Sydney smoke at its 'worst ever' with air pollution in some areas 11 times 'hazardous' threshold
Sydney's air quality plummets from surrounding bushfires. (ABC News)
Sydney's air quality index (AQI) has reached as high as 11 times hazardous levels, due to bushfires on the city's outskirts.
This level of air pollution means everyone, regardless of their health, should cut back on outdoor physical activity, NSW Health said.
The worst reading is currently at Macquarie Park in Sydney's north-west, which recorded air quality of 2,214 between 9.00am and 10.00am this morning.
Parramatta North has reached 2,024, with levels continuing to rise.
Any region with an AQI over 200 is considered "hazardous".
The high readings are largely due to poor visibility, although particle levels are also well into hazardous territory in several locations.
The Rural Fire Service (RFS) headquarters in Homebush was briefly evacuated, after smoke alarms went off inside the building.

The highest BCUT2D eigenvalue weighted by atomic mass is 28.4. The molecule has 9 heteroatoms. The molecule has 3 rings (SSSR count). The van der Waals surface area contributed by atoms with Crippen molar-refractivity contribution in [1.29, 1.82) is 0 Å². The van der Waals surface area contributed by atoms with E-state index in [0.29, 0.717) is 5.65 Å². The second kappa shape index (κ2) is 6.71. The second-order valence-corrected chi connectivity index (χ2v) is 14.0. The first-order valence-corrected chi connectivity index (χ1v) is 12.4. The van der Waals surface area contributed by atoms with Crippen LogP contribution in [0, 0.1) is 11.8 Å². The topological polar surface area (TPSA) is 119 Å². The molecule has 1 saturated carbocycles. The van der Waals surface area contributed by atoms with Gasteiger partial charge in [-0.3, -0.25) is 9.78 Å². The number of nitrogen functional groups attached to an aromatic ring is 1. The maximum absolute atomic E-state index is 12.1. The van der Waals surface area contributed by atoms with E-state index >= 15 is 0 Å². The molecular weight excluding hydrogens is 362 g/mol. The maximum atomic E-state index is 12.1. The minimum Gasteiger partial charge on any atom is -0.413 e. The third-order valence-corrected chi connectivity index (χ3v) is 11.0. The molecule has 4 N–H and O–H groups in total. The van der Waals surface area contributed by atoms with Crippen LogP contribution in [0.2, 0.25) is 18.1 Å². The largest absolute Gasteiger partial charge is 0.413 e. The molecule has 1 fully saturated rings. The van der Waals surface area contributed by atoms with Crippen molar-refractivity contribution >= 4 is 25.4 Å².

RFS Wollondilly Group Captain Dave Murray says the smoky conditions around the Green Wattle Creek blaze, south-west of Sydney, are expected to worsen into the afternoon as westerly winds pick up between 2.00pm and 6.00 pm.
He said the thickening smoke will likely become a problem for crews.
Parts of the state's Central Tablelands, north west, Hunter, Illawarra and south west regions are also experiencing dangerous levels of smoke.
Dr Richard Broome, from NSW Health, said people with respiratory conditions should avoid going outdoors.
"The people who are most vulnerable are people who have existing heart and lung problems," he said.
While smoke has been near-permanent fixture in Sydney this bushfire season, people took to social media today to lament the "worst" air quality they had seen.
"I've never seen Sydney like this before," Lisa Herbertson said on Twitter.
"Woke up this morning to the worst smoke haze I have ever seen in our local area," Samantha Waterfield in Belmont North said.
"Definitely the worst the conditions on the Northern Beaches have been. I've had no voice for three days from the smoke, I can't imagine how people living closer are coping," Kelly Owens said on Twitter.
The Bureau of Meteorology (BOM) said there would be clearer skies later thanks to a wind change.
that is also when the extreme heat will hit, with temperatures forecast to reach 42 degrees Celsius in some western suburbs.
NSW Health recommended people stay indoors between 11.00am and 4.00pm.
The conditions mean firefighters are on high alert around the state today.
NSW Rural Fire Service Commissioner Shane Fitzsimmons said it would be a "very complex, very difficult day.